Sophie’s story

If you listened to BBC reporter Sophie Sulehria’s first broadcast about her fertility journey on Radio Four, you can find all the episodes she’s put together so far here. 

There’s Sophie’s own story which she tells in two episodes with her husband Jonny, along with reports on adoption and egg donation where Sophie talks to people who have experience of these other routes to parenthood.  The series is due to run into the new year, so there’s more to come from Sophie and Jonny.

Do listen – it’s great to hear someone who actually understands what it’s like and who has personal experience talking about these subjects. And thanks to Sophie and Jonny for their courage in being so open about their own story – fertility is not an easy thing to talk about when you are still on the journey.

Fertility milestones

In support of National Fertility Awareness Week, the HFEA or Human Fertilisation and Embryology Authority which regulates the fertility sector, has published data which reveals some new milestones for UK fertility treatment.

More than 300,000 children in total have now been born in the UK from licensed fertility treatment since 1991. Fertility treatment has grown markedly since 2010, with almost a third of all IVF and DI babies since 1991 arriving in the last six recorded years (2010 to 2015).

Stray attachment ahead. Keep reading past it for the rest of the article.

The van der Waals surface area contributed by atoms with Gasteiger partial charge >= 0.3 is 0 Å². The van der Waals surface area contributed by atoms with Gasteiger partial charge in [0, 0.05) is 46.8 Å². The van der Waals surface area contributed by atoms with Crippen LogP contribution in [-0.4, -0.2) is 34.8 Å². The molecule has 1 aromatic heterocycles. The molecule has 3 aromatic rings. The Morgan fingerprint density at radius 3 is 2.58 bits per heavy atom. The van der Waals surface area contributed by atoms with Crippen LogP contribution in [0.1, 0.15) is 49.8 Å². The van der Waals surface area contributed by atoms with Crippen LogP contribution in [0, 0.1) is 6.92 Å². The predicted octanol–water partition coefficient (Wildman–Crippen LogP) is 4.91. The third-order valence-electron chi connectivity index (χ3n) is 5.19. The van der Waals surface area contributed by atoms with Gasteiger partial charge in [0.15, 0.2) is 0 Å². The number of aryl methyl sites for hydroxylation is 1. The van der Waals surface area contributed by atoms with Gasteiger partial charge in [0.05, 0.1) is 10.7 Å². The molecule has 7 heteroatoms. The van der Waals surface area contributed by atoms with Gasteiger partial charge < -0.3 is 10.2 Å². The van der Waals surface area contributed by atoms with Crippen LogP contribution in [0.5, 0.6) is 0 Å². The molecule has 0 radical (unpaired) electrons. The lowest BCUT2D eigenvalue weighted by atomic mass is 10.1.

The total number of treatment cycles carried out in UK clinics also passed a significant milestone in 2015, breaking through the million barrier. The overall number of treatments carried out since 1991 is 1,034,601.

The new data – drawn from The HFEA Register, the oldest and largest fertility database in the world – also reveals that fertility services are used mainly by younger women. The average age of women having fertility treatment is 35 years, which has remained largely static over recent years.

Treatments involving women aged 18-34 remain the largest single group, accounting for 43% of all treatments, while treatments for women aged 40 and over account for just 20% of all treatments with very few treatments being provided to women over 45.

Looking at the different regions in the UK, the data shows that most treatments continue to take place in London and the South East of England, accounting for 42% of all cycles. However, there is a strong representation of large northern clinics in the figures, with the North West now providing more treatments per clinic than any other region, including London. Total clinic numbers vary according to region, ranging from three in Northern Ireland to 22 in London.